Baxter worked in product management for five years and in strategy consulting for two. While on maternity leave, she got laid off. She then decided to become an independent consultant, and realized she needed an area to focus on—she chose subscriptions. At the time, she said, “I believed that everybody was going to move to subscription.”

Baxter studied subscriptions in-depth and then began working with companies like Netflix, SurveyMonkey, Microsoft, The Wall Street Journal, and the NBA. “I decided I had to write something so that people could understand what I was talking about,” she said. 

Baxter’s first book.

In 2015, Baxter published The Membership Economy, where she explained the power of a subscription model to businesses.

Baxter then began doing more public speaking, which she enjoyed because of the blend between practical work and communications and marketing. A large part of Baxter’s work is traveling to present at conferences. She said, “There’s less travel after COVID, but every other week or so I’ll travel for a day or two.” When she’s not traveling, Baxter has meetings, writes proposals and speeches, and creates presentations.

On gaining clients, Baxter said, “People would read my books, listen to my podcasts, or follow me on LinkedIn and then look at my website and call me. I’d help people start subscription models, improve what they had, and grow their subscribers. Sales is not my best skill, so I focus on marketing and then prospective clients call me.”

As a consumer, Baxter cautioned, “You should pay attention to what you subscribe to because the whole point of a subscription is that you make it part of your habits and forget about it. Take a step back and think which subscriptions are worth it to you. The average American is spending $217 a month on subscriptions, which is a lot.”

From a business perspective, Baxter advised, “Think about your customers. It’s very easy to want to go after transactions. But, for example, if you’re selling donuts every Friday, you might push them on people to get them all sold. You’re much better off thinking about the lifetime value of that customer. Instead of selling them for a dollar each time, say ‘Hey, there’s 30 weeks of school, pay $25 to get a donut every single week.’ Now, you know how many donuts you’re selling and it’s going to be easier to manage. That’s the value of a subscription.”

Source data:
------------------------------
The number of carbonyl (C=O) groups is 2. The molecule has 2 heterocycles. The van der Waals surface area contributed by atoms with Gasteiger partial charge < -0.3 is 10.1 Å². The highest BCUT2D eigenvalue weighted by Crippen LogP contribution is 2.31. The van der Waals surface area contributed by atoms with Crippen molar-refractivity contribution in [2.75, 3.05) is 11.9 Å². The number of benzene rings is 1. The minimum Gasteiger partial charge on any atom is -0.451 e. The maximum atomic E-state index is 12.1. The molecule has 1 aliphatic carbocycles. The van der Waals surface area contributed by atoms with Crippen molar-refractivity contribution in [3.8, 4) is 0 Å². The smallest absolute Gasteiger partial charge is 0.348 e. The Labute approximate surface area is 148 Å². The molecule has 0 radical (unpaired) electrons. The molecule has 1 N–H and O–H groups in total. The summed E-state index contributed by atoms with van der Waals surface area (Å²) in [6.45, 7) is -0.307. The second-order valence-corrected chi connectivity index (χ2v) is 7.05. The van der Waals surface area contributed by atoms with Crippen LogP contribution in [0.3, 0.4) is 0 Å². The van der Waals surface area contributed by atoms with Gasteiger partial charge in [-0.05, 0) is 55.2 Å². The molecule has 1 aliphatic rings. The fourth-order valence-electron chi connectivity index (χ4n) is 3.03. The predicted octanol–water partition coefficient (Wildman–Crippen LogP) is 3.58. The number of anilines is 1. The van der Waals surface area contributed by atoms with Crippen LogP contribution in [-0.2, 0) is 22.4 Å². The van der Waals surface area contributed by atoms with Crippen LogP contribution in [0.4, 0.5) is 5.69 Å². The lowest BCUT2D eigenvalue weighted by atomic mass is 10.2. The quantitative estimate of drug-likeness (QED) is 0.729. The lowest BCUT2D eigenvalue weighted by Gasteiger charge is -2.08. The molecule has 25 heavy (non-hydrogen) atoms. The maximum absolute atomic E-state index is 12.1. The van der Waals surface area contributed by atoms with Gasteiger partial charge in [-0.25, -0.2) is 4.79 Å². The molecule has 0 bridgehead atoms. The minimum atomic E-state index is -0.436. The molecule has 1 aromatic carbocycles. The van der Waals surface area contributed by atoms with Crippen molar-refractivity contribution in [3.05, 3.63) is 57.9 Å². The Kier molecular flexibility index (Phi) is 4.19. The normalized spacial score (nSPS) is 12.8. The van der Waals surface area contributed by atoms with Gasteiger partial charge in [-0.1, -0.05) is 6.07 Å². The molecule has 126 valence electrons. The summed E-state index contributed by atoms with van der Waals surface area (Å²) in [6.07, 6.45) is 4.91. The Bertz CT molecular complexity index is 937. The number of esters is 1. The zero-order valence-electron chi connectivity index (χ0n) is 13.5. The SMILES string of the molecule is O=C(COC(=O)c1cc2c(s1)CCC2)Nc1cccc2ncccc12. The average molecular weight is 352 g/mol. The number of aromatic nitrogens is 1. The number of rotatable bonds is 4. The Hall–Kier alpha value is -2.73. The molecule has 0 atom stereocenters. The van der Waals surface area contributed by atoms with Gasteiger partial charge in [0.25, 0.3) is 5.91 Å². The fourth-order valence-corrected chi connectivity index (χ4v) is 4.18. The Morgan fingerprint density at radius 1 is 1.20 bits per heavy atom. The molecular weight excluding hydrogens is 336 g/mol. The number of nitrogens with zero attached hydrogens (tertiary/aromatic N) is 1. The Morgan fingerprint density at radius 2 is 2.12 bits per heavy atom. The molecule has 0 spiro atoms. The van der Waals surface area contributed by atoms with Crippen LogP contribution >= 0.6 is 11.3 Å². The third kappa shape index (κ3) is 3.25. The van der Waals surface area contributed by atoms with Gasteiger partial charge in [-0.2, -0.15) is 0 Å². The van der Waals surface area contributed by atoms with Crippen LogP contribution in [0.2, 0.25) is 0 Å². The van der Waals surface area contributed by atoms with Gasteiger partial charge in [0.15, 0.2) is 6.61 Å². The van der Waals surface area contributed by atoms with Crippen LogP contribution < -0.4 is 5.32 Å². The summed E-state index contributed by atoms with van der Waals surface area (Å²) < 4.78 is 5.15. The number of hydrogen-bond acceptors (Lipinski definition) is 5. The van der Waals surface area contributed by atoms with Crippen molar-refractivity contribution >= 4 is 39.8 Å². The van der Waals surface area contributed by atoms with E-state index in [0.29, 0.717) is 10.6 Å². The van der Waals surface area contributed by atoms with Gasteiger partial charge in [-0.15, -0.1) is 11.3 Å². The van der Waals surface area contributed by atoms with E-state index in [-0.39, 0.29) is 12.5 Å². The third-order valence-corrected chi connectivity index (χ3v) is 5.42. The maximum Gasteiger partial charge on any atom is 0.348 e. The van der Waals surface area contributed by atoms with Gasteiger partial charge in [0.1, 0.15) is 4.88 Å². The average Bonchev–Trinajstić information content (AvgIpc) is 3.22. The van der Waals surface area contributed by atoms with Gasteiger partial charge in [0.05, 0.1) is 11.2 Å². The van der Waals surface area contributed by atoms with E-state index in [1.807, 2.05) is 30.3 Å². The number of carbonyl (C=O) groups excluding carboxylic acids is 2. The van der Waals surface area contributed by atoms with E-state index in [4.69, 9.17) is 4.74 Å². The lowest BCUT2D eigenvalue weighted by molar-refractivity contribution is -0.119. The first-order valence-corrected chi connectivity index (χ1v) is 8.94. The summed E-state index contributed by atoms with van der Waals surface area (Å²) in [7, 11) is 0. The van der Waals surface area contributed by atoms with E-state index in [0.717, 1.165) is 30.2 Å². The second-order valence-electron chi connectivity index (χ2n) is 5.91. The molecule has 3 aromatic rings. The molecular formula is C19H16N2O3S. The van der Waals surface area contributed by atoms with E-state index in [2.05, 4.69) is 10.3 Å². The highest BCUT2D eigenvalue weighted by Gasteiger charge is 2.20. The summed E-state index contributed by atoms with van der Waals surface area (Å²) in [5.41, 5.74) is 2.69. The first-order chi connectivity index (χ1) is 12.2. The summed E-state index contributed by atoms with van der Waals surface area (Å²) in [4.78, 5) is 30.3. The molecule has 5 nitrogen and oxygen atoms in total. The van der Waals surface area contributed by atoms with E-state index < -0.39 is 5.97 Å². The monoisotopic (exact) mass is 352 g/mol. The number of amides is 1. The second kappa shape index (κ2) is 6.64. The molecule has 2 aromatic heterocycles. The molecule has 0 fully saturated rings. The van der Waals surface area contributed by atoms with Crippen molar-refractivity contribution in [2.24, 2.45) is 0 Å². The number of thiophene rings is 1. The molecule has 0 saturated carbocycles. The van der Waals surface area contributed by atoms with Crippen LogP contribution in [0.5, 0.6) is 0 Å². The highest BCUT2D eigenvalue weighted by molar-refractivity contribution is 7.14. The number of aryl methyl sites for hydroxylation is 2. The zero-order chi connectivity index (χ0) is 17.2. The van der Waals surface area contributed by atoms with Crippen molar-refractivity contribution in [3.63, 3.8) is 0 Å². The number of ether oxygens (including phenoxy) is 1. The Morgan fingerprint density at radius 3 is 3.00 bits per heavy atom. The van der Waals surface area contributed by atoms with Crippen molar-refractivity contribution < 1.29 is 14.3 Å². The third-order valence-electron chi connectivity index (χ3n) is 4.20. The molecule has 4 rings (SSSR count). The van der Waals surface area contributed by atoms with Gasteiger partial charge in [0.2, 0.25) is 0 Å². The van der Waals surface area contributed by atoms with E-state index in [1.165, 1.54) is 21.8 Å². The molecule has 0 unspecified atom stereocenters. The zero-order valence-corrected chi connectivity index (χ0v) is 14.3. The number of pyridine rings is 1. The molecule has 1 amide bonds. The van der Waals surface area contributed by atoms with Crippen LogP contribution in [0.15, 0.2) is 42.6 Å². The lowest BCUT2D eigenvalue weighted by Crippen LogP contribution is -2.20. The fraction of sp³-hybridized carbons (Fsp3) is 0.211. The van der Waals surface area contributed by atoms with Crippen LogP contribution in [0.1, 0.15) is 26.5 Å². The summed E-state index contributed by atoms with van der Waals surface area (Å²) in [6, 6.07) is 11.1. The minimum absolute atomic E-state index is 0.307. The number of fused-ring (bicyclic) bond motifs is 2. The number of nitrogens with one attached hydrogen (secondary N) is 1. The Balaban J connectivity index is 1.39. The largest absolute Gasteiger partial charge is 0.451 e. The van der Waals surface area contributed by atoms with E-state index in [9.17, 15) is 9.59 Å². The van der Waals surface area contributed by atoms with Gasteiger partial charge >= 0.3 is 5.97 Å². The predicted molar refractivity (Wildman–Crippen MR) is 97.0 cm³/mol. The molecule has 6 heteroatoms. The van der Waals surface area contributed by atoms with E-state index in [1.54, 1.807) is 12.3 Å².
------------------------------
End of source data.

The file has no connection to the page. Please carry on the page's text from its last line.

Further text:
Baxter’s advice to M-A students: “You don’t have to decide your passion now. Pick a couple of things and do as much as you can with them now and in the next four years in college. People might say, ‘Try everything,’ but I think, go deep on a couple of things and see, one, if you like it, but, two, what it feels like to be really good at something. I think that’s really important and it keeps doors open. In figuring these things out, be curious and ask questions—there’s a lot of people in the community that want to help. As much as it can be a very stressful time, high school is also a really fun time of exploration and building deep friendships.”

Baxter’s advice to students interested in business and marketing: “There’s always opportunities to do business marketing. In high school, you could be a social media marketer probably pretty easily. Getting those experiences will help you build your resume and learn. I’m not totally sure that getting a degree in business is required to get a job in business, there’s so many different ways you can come at it because there’s so many skills involved; You can be really quantitative and math oriented and be great in business, or you can be a great communicator, manager, or good at sales.”

Celeste is a junior in her second year of journalism. She is the co-writer of the weekly column Bears Doing Big Things, featuring alumni. She also is a copy-editor and manages the publication's Spanish translations and social media. She enjoys covering issues affecting the M-A community through features and writing Bear Bites about local restaurants. Her story on La Biscotteria was recognized as a top-10 NSPA Blog Post of 2023.

Latest from Blog